• AHT20 Temperature and Humidity sensor.
  • SGP40 Air Quality Sensor

Obviously, there is some redundancy between a few of the sensors. The reason for using two temperature and humidity sensors is that the AHT20 is more precise than the BM680, but the BM680 includes air pressure.

The hookup for all the devices is identical to the experiments we have already run, and the PM2.5 sensor uses the UART connection while the others are all connected via I2C.

Multi-Sensor Code

The code I used is pretty well a combination of all the sample routines plus a few additions.  Two important aspects of it are:

  • It stores a pair of baseline values in EEPROM for the SGP30.  This way, it doesn’t need 24 hours to stabilize after running the first time.
  • It only prints to the serial monitor when the PM2.5 sensor is ready. This sensor is slower than the other ones.

Here is the code:

Most of this is pretty straightforward.  One section that you may not be familiar with is the use of the Preferences library. The Preferences library is included with the ESP32 installation on the Arduino IDE, so it’s already there for you. It is the modern method (it replaces the EEPROM library) of saving data to EEPROM. It saves data as a name-value pair.

The temperature data from the AHT20 is used to improve the accuracy of the SGP30 and SGP40 sensors.

As with the original ASGP30 demo, this code establishes a baseline after every 30 readings. Since we don’t want to write to EEPROM unless it is actually necessary, we check to see if the new baseline values differ from the previous ones. We only write data to the EEPROM if the values are not equal.

Running the Multi-Sensor Demo

Load the code onto your ESP32 and open your serial monitor. There will be a delay at the beginning as the sensors are allowed time to stabilize.

On the first run, you’ll have to wait about 10 minutes (or more) for the readings from the SG30 to stabilize. Ideally, you’ll run this in an area with clean air so that the baseline is established properly.

After that, the device should continue to run and display air quality. You can experiment by “fouling” the air up to see the results. Just don’t do anything unsafe!


A project like this could be expanded to have a display or to use the WiFi capabilities of the ESP32 to create a remote or IoT device.


Measuring and identifying sources of air pollution is the first step in making your air more breathable.  The sensors presented here can assist you with this and can also help determine if adding fans, ventilation, or even an electronic air cleaner would fix the situation.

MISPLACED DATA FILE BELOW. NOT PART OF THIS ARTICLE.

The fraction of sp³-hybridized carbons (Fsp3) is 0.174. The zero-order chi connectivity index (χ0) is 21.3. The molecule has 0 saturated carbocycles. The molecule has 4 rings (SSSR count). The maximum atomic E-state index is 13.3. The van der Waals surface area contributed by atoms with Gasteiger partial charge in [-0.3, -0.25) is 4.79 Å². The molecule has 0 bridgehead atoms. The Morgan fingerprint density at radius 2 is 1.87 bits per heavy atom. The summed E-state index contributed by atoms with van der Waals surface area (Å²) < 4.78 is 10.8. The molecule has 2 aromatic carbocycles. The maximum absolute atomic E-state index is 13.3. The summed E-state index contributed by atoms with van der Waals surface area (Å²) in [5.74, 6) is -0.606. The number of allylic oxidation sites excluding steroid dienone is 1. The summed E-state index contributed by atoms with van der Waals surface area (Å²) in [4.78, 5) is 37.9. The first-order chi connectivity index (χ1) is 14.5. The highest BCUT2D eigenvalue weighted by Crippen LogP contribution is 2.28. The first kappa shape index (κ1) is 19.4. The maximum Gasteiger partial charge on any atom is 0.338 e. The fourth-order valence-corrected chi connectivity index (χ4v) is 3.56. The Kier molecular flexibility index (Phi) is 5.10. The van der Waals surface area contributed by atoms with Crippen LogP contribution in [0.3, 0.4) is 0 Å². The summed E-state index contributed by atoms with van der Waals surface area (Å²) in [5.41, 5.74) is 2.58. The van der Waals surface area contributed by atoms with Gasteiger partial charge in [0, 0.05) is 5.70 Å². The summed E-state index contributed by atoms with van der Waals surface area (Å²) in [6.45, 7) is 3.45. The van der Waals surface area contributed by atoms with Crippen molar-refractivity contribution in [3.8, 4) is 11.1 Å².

So breathe easy – you’ve got technology on your side!

Parts List

Here are some components that you might need to complete the experiments in this article. Please note that some of these links may be affiliate links, and the DroneBot Workshop may receive a commission on your purchases. This does not increase the cost to you and is a method of supporting this ad-free website.




Code used in Article – All the code used in this article in a handy ZIP file.

Adafruit BME280 – The Adafruit BM280 Temperature, Humidity & Air Pressure sensor.

Adafruit AHT20 – The Adafruit AGT20 temperature and humidity module.

DFRobot SGP30 – The DFRobot SGP30 Air Quality sensor.

DFRobot CCS811 – The DFRobot CCS811 Air Quality sensor.

DFRobot BME680 – The DFRobot BME680 Temperature, Humidity & Air Pressure sensor.

Adafruit SGP30 – The Adafruit SGP30 Air Quality Sensor.


Measure Air Quality with Microcontrollers
Measure Air Quality with Microcontrollers
Article Name
Measure Air Quality with Microcontrollers
Measure the quality of the air you are breathing using an assortment of air quality sensors. You'll learn how these sensors work and how to use them with an ESP32 and Arduino.
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DroneBot Workshop
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1 year ago

Awsome…. I was thinking to make one. Need to learn connecting a display. Thinking about color LCD display…

Forrest W
1 year ago

Great work and instructions. I appreciate your time and effort. I did want to ask about the table describing the MQ snesors and their purposes. MQ-7 and MQ-9 are both for Carbon Monoxide. Are both for CO only? Or perhaps it was a typo and one of the two are for CO2 (Carbon Dioxide)?

Steven Anon
1 year ago
Reply to  Forrest W

I did some brief research – both the MQ7 and MQ9 read CO
CO2 can be read from MQ-135

1 year ago

A great tutorial on air quality sensors. I would really like to get this working on Bluetooth to my phone but with VT100 terminal emulation on my Android phone. I think Bluetooth would work fine with an HC05 Bluetooth adapter. However, I have tried numerous Android terminal apps but none work with VT100. VT100 would allow the info to be displayed without scrolling. The text would remain in place and the values (numbers) would simply change periodically. I can get VT100 to work on my PC by using Tera Term and the VT100.h library. I have made an MQ-5 gas… Read more »

Kevin T
1 year ago

Hi Bill. This project/video was very timely for me. I was wanting to build a dust sensor that will turn on an air filter in my woodworking shop when dust levels increase due to cutting or sanding as well as turn off my minisplit A/C until the dust levels subside. I used your code for the PM2.5 sensor (Plantower PMS5003) instead of the Adafruit library and it ran for about a day-and-a-half before it quit working. I’m monitoring it on an Arduino Cloud IOT Dashboard which displays a constant reading on failure although I suspect that if it were attached… Read more »

6 months ago
Reply to  Kevin T

I have the same problem, I have the Plantower PMS5003 sensor with the same code and sometimes it works one day, other days it doesn’t work, does anyone have the solution?

Last edited 6 months ago by YSerna